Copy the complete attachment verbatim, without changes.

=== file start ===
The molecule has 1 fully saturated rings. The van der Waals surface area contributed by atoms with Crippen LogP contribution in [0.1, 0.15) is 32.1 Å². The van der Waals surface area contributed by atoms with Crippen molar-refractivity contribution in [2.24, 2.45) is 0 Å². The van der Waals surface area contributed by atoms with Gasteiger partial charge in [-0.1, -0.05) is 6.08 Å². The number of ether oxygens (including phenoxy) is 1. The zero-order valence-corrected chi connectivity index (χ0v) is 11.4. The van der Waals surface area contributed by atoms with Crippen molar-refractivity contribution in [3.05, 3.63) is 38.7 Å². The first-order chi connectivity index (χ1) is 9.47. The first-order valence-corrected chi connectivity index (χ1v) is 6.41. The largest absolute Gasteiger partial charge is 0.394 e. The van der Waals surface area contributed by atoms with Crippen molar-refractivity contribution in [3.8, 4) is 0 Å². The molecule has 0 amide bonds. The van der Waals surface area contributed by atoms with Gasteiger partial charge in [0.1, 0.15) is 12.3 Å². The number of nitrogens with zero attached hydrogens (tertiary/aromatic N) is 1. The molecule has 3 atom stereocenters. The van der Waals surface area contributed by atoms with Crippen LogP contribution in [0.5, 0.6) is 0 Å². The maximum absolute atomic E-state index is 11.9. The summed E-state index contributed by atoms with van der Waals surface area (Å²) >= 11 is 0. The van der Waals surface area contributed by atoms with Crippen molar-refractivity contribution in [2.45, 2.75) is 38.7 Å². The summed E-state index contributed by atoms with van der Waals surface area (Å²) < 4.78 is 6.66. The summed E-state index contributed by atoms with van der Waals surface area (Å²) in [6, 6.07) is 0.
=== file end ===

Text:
The molecule has 1 fully saturated rings. The van der Waals surface area contributed by atoms with Crippen LogP contribution in [0.1, 0.15) is 32.1 Å². The van der Waals surface area contributed by atoms with Crippen molar-refractivity contribution in [2.24, 2.45) is 0 Å². The van der Waals surface area contributed by atoms with Gasteiger partial charge in [-0.1, -0.05) is 6.08 Å². The number of ether oxygens (including phenoxy) is 1. The zero-order valence-corrected chi connectivity index (χ0v) is 11.4. The van der Waals surface area contributed by atoms with Crippen molar-refractivity contribution in [3.05, 3.63) is 38.7 Å². The first-order chi connectivity index (χ1) is 9.47. The first-order valence-corrected chi connectivity index (χ1v) is 6.41. The largest absolute Gasteiger partial charge is 0.394 e. The van der Waals surface area contributed by atoms with Crippen molar-refractivity contribution in [3.8, 4) is 0 Å². The molecule has 0 amide bonds. The van der Waals surface area contributed by atoms with Gasteiger partial charge in [0.1, 0.15) is 12.3 Å². The number of nitrogens with zero attached hydrogens (tertiary/aromatic N) is 1. The molecule has 3 atom stereocenters. The van der Waals surface area contributed by atoms with Crippen LogP contribution in [0.5, 0.6) is 0 Å². The maximum absolute atomic E-state index is 11.9. The summed E-state index contributed by atoms with van der Waals surface area (Å²) >= 11 is 0. The van der Waals surface area contributed by atoms with Crippen molar-refractivity contribution in [2.45, 2.75) is 38.7 Å². The summed E-state index contributed by atoms with van der Waals surface area (Å²) < 4.78 is 6.66. The summed E-state index contributed by atoms with van der Waals surface area (Å²) in [6, 6.07) is 0.